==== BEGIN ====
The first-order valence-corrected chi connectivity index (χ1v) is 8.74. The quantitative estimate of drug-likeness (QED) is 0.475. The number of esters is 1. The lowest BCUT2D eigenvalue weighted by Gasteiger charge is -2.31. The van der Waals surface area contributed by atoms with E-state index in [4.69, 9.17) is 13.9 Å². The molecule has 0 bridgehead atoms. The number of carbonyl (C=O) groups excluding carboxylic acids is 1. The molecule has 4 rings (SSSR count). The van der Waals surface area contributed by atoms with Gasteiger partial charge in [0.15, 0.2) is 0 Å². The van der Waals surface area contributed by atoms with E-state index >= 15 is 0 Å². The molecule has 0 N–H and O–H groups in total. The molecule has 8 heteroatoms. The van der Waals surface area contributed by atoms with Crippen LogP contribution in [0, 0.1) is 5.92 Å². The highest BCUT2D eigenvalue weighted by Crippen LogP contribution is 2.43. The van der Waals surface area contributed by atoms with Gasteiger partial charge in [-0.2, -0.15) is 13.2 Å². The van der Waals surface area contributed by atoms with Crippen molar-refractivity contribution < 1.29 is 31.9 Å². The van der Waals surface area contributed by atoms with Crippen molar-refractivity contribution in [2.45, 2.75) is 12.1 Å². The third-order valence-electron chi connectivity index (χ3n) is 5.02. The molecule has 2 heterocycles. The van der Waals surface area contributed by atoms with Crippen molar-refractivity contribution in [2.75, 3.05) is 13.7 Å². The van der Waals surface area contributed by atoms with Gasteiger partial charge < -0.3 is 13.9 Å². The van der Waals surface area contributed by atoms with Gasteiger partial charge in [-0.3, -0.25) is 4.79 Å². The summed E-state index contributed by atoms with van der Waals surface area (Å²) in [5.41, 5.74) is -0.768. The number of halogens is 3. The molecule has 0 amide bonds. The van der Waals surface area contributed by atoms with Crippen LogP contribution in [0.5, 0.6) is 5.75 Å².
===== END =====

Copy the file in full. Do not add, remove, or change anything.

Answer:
The first-order valence-corrected chi connectivity index (χ1v) is 8.74. The quantitative estimate of drug-likeness (QED) is 0.475. The number of esters is 1. The lowest BCUT2D eigenvalue weighted by Gasteiger charge is -2.31. The van der Waals surface area contributed by atoms with E-state index in [4.69, 9.17) is 13.9 Å². The molecule has 0 bridgehead atoms. The number of carbonyl (C=O) groups excluding carboxylic acids is 1. The molecule has 4 rings (SSSR count). The van der Waals surface area contributed by atoms with Gasteiger partial charge in [0.15, 0.2) is 0 Å². The van der Waals surface area contributed by atoms with E-state index >= 15 is 0 Å². The molecule has 0 N–H and O–H groups in total. The molecule has 8 heteroatoms. The van der Waals surface area contributed by atoms with Crippen LogP contribution in [0, 0.1) is 5.92 Å². The highest BCUT2D eigenvalue weighted by Crippen LogP contribution is 2.43. The van der Waals surface area contributed by atoms with Gasteiger partial charge in [-0.2, -0.15) is 13.2 Å². The van der Waals surface area contributed by atoms with Crippen molar-refractivity contribution < 1.29 is 31.9 Å². The van der Waals surface area contributed by atoms with Crippen molar-refractivity contribution in [2.45, 2.75) is 12.1 Å². The third-order valence-electron chi connectivity index (χ3n) is 5.02. The molecule has 2 heterocycles. The van der Waals surface area contributed by atoms with Crippen molar-refractivity contribution in [2.75, 3.05) is 13.7 Å². The van der Waals surface area contributed by atoms with Gasteiger partial charge < -0.3 is 13.9 Å². The van der Waals surface area contributed by atoms with Gasteiger partial charge in [-0.3, -0.25) is 4.79 Å². The summed E-state index contributed by atoms with van der Waals surface area (Å²) in [5.41, 5.74) is -0.768. The number of halogens is 3. The molecule has 0 amide bonds. The van der Waals surface area contributed by atoms with Crippen LogP contribution in [0.5, 0.6) is 5.75 Å².